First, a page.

Once it’s downloaded, go ahead and run it and click “Install”:
After it’s done installing, we are now ready to open up Godot and configure it to start using VS Code as our external editor when opening and editing C# files.
Step 4/4: (Optional, but recommended) Configure Godot to use an External Editor
It’s time to open Godot!
Click on the executable that you extracted from the .zip file in Step 2, and then smile–this is the first step on a long, rewarding journey:
What's that black, second window?
Go ahead and cancel out of this window asking you to confirm that you don’t have any open projects. Normally when you open up Godot, you’ll be presented with a list of all your most recently worked on projects. Since this is our first time opening it, there aren’t any projects.
Then, click on the “New Project” button on the right:
A dialog will pop-up. Here you will name your new project:
Then, give it an empty folder to live in by clicking the “Create Folder” button:
Notice that you don’t have to have an empty folder in the Project Path, you just have to have a folder there that you want to contain a new folder with the project you’re creating. So in this case, I keep all my tutorial projects in a folder called
godot-tutorials, and this project will be in a folder named
With your project folder created, go ahead and click the “Create & Edit” button.
You should now be in the main game engine window, entitled “Godot Engine – Hello World”:
Click “Ok” on that C# support dialog to close it.
You are now seeing the 3D viewer for Godot. Neat! Click on the “2D” link at the very top to switch to 2D mode:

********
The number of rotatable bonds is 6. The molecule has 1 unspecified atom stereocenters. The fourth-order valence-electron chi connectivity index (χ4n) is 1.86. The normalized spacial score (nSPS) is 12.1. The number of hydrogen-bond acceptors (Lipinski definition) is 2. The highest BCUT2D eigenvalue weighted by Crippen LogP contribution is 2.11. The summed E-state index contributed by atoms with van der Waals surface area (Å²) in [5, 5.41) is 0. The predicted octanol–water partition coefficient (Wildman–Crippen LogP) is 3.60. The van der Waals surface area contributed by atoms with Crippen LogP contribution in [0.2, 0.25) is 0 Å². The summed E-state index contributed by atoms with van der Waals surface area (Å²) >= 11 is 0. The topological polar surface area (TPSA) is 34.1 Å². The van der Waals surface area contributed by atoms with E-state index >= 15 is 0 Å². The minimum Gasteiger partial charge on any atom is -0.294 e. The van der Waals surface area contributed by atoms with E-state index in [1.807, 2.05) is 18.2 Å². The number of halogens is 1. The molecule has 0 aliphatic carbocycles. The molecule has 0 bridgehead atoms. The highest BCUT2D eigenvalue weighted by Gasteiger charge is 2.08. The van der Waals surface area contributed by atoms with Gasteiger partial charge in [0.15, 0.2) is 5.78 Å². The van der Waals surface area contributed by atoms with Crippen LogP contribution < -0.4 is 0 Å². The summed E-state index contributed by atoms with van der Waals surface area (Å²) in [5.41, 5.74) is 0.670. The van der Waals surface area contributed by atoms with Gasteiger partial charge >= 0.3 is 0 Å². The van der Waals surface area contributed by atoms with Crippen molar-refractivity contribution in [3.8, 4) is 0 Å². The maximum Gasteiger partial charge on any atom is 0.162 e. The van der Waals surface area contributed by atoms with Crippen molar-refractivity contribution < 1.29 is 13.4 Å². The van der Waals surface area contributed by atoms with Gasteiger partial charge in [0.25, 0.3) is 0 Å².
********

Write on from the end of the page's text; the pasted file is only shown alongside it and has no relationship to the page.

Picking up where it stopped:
This tutorial series is about making 2D games in Godot, so we’ll be in the 2D screen from now on. In the next tutorial, we’ll go over what you’re seeing here so that you’re both familiar and confident with the Godot 2D editor tools.
We’re almost done with this tutorial. The last thing we need to do is to tell Godot to use VS Code as our external editor.
In the top navigation menu, click on “Editor,” then “Editor Settings:”
This will open the Editor Settings window.
In the left sidebar, scroll all the way down to the section called “Mono,” and then click on the “Editor” link. In the main window, find the “External Editor” variable and click on the word “None” to see a list of items. You’ll want to select “Visual Studio Code,” then the “Close” button at the bottom of the dialog.
You’re all set! Now Godot is ready to be configured to use C# for your game projects.
In this tutorial, we’ve:
- downloaded, installed, and configured Mono and the Mono-version of Godot so that we can write our games in C#.
- We also (optionally) setup and configured Visual Studio Code to work with Godot
In the next tutorial, we will become familiar with the Godot 2D tools by turning our empty Hello World project into an actual “Hello, World” project that writes that string to the screen. We’ll also become familiar with the game development philosophies Godot brings to the table–namely, that you’ll be thinking in terms of scenes and nodes instead of, say, entities and components.